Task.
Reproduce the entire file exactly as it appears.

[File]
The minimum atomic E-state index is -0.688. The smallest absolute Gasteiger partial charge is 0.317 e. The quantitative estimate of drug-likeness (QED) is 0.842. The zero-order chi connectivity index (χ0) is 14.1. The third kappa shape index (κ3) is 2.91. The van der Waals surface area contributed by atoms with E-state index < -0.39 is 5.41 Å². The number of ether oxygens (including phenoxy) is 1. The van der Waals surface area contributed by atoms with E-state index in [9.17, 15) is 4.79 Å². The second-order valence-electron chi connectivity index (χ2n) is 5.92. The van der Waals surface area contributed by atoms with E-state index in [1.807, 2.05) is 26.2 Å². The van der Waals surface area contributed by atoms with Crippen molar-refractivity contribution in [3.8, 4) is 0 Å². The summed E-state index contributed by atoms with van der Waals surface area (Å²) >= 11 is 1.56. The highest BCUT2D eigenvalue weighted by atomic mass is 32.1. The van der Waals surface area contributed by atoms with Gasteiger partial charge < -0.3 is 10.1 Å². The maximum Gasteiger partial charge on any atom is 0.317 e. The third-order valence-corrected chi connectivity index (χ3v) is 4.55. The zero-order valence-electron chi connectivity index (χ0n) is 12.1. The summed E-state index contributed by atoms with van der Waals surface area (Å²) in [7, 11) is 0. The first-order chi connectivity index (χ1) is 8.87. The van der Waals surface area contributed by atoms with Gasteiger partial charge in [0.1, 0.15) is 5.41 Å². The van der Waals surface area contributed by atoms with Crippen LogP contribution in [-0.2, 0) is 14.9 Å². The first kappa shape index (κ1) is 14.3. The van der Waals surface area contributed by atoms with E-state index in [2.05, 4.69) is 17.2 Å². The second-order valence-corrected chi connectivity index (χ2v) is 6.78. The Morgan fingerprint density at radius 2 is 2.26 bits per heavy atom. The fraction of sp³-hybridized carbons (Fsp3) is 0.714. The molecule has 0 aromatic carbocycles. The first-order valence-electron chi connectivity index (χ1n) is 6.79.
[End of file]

The minimum atomic E-state index is -0.688. The smallest absolute Gasteiger partial charge is 0.317 e. The quantitative estimate of drug-likeness (QED) is 0.842. The zero-order chi connectivity index (χ0) is 14.1. The third kappa shape index (κ3) is 2.91. The van der Waals surface area contributed by atoms with E-state index < -0.39 is 5.41 Å². The number of ether oxygens (including phenoxy) is 1. The van der Waals surface area contributed by atoms with E-state index in [9.17, 15) is 4.79 Å². The second-order valence-electron chi connectivity index (χ2n) is 5.92. The van der Waals surface area contributed by atoms with E-state index in [1.807, 2.05) is 26.2 Å². The van der Waals surface area contributed by atoms with Crippen molar-refractivity contribution in [3.8, 4) is 0 Å². The summed E-state index contributed by atoms with van der Waals surface area (Å²) >= 11 is 1.56. The highest BCUT2D eigenvalue weighted by atomic mass is 32.1. The van der Waals surface area contributed by atoms with Gasteiger partial charge < -0.3 is 10.1 Å². The maximum Gasteiger partial charge on any atom is 0.317 e. The third-order valence-corrected chi connectivity index (χ3v) is 4.55. The zero-order valence-electron chi connectivity index (χ0n) is 12.1. The summed E-state index contributed by atoms with van der Waals surface area (Å²) in [7, 11) is 0. The first-order chi connectivity index (χ1) is 8.87. The van der Waals surface area contributed by atoms with Gasteiger partial charge in [0.1, 0.15) is 5.41 Å². The van der Waals surface area contributed by atoms with Crippen LogP contribution in [-0.2, 0) is 14.9 Å². The first kappa shape index (κ1) is 14.3. The van der Waals surface area contributed by atoms with E-state index in [2.05, 4.69) is 17.2 Å². The second-order valence-corrected chi connectivity index (χ2v) is 6.78. The Morgan fingerprint density at radius 2 is 2.26 bits per heavy atom. The fraction of sp³-hybridized carbons (Fsp3) is 0.714. The molecule has 0 aromatic carbocycles. The first-order valence-electron chi connectivity index (χ1n) is 6.79.